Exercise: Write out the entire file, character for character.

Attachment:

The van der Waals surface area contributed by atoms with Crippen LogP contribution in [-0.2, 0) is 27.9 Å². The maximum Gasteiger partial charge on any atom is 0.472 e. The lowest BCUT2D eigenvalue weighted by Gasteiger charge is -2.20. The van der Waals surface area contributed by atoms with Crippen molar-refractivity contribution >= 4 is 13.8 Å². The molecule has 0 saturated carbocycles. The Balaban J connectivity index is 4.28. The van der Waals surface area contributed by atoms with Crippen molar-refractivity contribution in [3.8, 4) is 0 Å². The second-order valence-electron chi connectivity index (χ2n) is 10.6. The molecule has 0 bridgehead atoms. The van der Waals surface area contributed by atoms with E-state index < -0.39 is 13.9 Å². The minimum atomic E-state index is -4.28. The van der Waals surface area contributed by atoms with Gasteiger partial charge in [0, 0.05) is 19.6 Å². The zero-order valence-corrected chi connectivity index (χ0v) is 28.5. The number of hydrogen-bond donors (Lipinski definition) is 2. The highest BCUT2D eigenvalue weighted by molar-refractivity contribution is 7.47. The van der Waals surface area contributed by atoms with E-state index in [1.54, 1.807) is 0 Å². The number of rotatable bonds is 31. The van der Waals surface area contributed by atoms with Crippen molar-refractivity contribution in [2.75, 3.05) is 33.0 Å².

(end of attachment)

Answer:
The van der Waals surface area contributed by atoms with Crippen LogP contribution in [-0.2, 0) is 27.9 Å². The maximum Gasteiger partial charge on any atom is 0.472 e. The lowest BCUT2D eigenvalue weighted by Gasteiger charge is -2.20. The van der Waals surface area contributed by atoms with Crippen molar-refractivity contribution >= 4 is 13.8 Å². The molecule has 0 saturated carbocycles. The Balaban J connectivity index is 4.28. The van der Waals surface area contributed by atoms with Crippen molar-refractivity contribution in [3.8, 4) is 0 Å². The second-order valence-electron chi connectivity index (χ2n) is 10.6. The molecule has 0 bridgehead atoms. The van der Waals surface area contributed by atoms with E-state index < -0.39 is 13.9 Å². The minimum atomic E-state index is -4.28. The van der Waals surface area contributed by atoms with Gasteiger partial charge in [0, 0.05) is 19.6 Å². The zero-order valence-corrected chi connectivity index (χ0v) is 28.5. The number of hydrogen-bond donors (Lipinski definition) is 2. The highest BCUT2D eigenvalue weighted by molar-refractivity contribution is 7.47. The van der Waals surface area contributed by atoms with E-state index in [1.54, 1.807) is 0 Å². The number of rotatable bonds is 31. The van der Waals surface area contributed by atoms with Crippen molar-refractivity contribution in [2.75, 3.05) is 33.0 Å².